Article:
Newage Neanderthal

190 posts in 2574 days

#6 posted 07-15-2011 09:07 PM

I have a tablesaw and jointer that will be sold soon. That will leave me with a bandsaw, planner, and drill press. I don’t really use the drill press for woodworking though, mostly diy stuff. I just like my brace too much.
So for my woodshop my power choices would be:
2. planner
3. ummm, AC would be nice.

-- . @NANeanderthal on twitter

View WayneC's profile


13754 posts in 4121 days

#7 posted 07-15-2011 09:09 PM

I agree on the AC, it gets pretty hot here in the summer…

-- We must guard our enthusiasm as we would our life - James Krenov

View Don W's profile

Don W

18754 posts in 2591 days

#8 posted 07-15-2011 09:11 PM

I would say first and for most the table saw. It’s the most versatile tool in my shop.
Second would be thickness planer. I do a lot that starts with rough saw lumber. I can’t image my life without one.
third is the band saw (although if it were real I might wind up with the drill press) Either of these can be done by hand, but life is just so much simpler with them.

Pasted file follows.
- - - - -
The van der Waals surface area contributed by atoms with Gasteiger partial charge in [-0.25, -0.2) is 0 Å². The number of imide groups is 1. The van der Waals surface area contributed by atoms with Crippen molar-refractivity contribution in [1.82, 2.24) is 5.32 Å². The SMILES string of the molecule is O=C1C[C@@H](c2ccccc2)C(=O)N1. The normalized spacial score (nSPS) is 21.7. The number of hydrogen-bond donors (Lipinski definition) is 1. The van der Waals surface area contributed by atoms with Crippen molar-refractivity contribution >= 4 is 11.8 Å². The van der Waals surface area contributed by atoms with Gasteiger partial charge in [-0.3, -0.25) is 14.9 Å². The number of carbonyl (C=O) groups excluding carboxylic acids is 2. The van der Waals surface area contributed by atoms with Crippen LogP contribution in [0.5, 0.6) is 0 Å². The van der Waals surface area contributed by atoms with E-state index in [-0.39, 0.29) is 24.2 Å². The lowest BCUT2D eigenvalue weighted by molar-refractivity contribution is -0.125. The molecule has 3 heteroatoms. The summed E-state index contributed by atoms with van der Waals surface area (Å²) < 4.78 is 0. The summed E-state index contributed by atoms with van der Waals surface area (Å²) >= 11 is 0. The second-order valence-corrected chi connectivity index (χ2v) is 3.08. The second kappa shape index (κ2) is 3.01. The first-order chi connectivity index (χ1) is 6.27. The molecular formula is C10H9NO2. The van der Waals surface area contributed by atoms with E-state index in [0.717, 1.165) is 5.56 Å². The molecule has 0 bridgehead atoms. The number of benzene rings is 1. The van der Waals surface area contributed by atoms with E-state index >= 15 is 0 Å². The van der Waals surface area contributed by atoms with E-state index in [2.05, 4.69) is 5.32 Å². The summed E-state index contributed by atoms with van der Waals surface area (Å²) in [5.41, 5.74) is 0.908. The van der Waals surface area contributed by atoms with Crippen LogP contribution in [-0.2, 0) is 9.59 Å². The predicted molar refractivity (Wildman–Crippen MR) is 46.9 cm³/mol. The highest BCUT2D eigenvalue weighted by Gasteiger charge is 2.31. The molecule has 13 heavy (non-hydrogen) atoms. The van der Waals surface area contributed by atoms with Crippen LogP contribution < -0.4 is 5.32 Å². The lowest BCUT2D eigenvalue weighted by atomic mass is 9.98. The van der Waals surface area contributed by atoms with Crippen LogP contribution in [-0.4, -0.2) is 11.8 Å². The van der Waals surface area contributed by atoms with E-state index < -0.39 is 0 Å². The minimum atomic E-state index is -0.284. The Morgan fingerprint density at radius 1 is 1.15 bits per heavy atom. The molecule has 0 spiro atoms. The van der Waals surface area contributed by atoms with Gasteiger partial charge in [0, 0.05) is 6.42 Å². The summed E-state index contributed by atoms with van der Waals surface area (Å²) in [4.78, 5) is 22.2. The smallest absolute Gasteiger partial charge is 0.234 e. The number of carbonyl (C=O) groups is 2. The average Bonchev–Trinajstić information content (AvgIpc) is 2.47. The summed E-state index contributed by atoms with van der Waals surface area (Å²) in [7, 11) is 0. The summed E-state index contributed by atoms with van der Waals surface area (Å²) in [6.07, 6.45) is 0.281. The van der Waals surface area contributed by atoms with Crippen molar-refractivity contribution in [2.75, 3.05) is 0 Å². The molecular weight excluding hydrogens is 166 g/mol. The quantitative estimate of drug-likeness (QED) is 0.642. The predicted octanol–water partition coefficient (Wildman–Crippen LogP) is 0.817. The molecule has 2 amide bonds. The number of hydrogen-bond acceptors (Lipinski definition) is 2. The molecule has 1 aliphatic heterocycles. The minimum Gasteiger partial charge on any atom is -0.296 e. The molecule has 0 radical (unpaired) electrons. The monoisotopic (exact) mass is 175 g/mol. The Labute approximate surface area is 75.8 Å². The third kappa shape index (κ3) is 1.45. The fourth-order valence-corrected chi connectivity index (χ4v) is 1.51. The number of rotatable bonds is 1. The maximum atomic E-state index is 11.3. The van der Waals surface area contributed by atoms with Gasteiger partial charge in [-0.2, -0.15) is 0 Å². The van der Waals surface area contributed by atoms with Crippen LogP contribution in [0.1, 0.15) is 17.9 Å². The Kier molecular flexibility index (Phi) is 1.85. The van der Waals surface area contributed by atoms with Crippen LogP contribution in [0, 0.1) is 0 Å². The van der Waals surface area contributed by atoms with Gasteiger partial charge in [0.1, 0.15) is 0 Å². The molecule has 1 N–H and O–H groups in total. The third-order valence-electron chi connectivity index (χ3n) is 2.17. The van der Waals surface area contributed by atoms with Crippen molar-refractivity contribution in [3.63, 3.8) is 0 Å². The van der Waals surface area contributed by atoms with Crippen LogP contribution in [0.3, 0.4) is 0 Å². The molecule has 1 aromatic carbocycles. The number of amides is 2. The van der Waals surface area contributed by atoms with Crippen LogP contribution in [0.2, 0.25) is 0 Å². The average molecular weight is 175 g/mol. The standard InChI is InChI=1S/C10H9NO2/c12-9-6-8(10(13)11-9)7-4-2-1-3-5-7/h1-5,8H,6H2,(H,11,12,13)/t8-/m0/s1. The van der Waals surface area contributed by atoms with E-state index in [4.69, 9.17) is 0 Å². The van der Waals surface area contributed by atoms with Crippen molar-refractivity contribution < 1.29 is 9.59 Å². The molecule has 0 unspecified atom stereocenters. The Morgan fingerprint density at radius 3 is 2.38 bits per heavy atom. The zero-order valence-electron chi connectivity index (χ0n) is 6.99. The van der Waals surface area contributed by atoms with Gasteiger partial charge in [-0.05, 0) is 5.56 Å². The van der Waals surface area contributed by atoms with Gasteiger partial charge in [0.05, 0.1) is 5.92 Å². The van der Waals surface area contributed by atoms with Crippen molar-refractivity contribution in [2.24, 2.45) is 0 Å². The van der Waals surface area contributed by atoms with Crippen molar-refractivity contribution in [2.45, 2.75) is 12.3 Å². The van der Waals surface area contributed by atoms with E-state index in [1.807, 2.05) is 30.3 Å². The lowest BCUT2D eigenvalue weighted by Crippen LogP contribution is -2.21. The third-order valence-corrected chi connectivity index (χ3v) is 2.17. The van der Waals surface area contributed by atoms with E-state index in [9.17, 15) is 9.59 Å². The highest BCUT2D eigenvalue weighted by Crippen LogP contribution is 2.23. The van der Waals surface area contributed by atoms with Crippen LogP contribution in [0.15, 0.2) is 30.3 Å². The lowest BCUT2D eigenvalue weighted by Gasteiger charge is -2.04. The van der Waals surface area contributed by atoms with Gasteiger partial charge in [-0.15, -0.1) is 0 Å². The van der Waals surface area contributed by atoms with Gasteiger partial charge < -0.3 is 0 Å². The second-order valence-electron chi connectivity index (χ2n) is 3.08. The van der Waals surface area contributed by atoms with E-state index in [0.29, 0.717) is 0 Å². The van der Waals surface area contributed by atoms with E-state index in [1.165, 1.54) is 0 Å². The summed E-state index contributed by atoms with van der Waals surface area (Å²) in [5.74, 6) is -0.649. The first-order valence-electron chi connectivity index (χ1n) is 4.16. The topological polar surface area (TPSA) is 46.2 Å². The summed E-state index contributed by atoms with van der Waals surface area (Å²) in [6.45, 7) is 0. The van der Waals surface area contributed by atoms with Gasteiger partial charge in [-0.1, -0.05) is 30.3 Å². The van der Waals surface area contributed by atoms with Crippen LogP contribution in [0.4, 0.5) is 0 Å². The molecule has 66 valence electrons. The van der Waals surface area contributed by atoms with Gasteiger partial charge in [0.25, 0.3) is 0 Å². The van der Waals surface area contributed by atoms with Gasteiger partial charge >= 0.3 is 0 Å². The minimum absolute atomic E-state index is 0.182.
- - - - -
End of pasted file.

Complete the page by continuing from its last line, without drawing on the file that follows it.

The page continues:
I could joint with hand planes, i typically finish with them anyhow. Picking three was pretty difficult because my life would be very difficult without a router as well. I know I could learn to do most with some kind of plane, but I’m just not a hand tool purist. I like them, but like power as well.

I really don’t have a “type” of woodworking I do. I build furniture, rustic stuff, tools, jigs, frames, whatever happens along. I have built everything from boxes for baseball cards to condo projects, so I like the mix (no more condo projects for me though).

The interesting thing for me, for as long as I have been doing it, is learning a new or different way to do what I’ve been doing. Maybe I don’t get as good as some, but It keeps me intrigued.

-- - Collecting is an investment in the past, and the future.

View David Grimes's profile